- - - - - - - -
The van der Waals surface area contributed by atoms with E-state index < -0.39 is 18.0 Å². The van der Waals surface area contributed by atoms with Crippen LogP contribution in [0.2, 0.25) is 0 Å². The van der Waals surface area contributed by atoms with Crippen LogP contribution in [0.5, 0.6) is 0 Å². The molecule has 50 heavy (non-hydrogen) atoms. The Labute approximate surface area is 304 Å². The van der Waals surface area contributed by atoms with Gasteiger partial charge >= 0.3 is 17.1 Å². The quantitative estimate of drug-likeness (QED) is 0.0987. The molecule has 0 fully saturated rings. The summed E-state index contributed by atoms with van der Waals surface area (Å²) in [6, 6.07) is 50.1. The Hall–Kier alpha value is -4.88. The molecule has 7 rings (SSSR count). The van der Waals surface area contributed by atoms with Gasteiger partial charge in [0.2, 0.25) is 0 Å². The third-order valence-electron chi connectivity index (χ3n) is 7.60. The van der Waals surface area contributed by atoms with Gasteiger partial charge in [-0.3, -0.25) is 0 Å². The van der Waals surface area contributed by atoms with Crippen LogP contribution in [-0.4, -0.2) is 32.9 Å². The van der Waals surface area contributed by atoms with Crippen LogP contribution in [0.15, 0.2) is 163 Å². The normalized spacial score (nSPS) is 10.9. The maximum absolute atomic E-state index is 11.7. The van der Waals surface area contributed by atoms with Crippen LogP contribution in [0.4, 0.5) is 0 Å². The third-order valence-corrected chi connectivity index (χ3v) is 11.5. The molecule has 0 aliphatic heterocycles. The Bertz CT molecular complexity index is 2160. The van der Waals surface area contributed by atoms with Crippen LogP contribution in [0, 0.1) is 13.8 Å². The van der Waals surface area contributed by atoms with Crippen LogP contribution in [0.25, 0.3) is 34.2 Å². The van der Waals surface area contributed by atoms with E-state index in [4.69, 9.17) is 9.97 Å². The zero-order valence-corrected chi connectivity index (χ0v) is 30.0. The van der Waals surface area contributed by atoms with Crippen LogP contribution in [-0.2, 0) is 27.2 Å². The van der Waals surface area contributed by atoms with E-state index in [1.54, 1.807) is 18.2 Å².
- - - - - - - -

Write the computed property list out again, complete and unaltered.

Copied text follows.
The van der Waals surface area contributed by atoms with E-state index < -0.39 is 18.0 Å². The van der Waals surface area contributed by atoms with Crippen LogP contribution in [0.2, 0.25) is 0 Å². The van der Waals surface area contributed by atoms with Crippen LogP contribution in [0.5, 0.6) is 0 Å². The molecule has 50 heavy (non-hydrogen) atoms. The Labute approximate surface area is 304 Å². The van der Waals surface area contributed by atoms with Gasteiger partial charge >= 0.3 is 17.1 Å². The quantitative estimate of drug-likeness (QED) is 0.0987. The molecule has 0 fully saturated rings. The summed E-state index contributed by atoms with van der Waals surface area (Å²) in [6, 6.07) is 50.1. The Hall–Kier alpha value is -4.88. The molecule has 7 rings (SSSR count). The van der Waals surface area contributed by atoms with Gasteiger partial charge in [0.2, 0.25) is 0 Å². The third-order valence-electron chi connectivity index (χ3n) is 7.60. The van der Waals surface area contributed by atoms with Gasteiger partial charge in [-0.3, -0.25) is 0 Å². The van der Waals surface area contributed by atoms with Crippen LogP contribution in [-0.4, -0.2) is 32.9 Å². The van der Waals surface area contributed by atoms with Crippen LogP contribution in [0.15, 0.2) is 163 Å². The normalized spacial score (nSPS) is 10.9. The maximum absolute atomic E-state index is 11.7. The van der Waals surface area contributed by atoms with Crippen LogP contribution in [0.4, 0.5) is 0 Å². The third-order valence-corrected chi connectivity index (χ3v) is 11.5. The molecule has 0 aliphatic heterocycles. The Bertz CT molecular complexity index is 2160. The van der Waals surface area contributed by atoms with Crippen LogP contribution in [0, 0.1) is 13.8 Å². The van der Waals surface area contributed by atoms with Crippen LogP contribution in [0.25, 0.3) is 34.2 Å². The van der Waals surface area contributed by atoms with E-state index in [4.69, 9.17) is 9.97 Å². The zero-order valence-corrected chi connectivity index (χ0v) is 30.0. The van der Waals surface area contributed by atoms with Crippen LogP contribution in [-0.2, 0) is 27.2 Å². The van der Waals surface area contributed by atoms with E-state index in [1.54, 1.807) is 18.2 Å².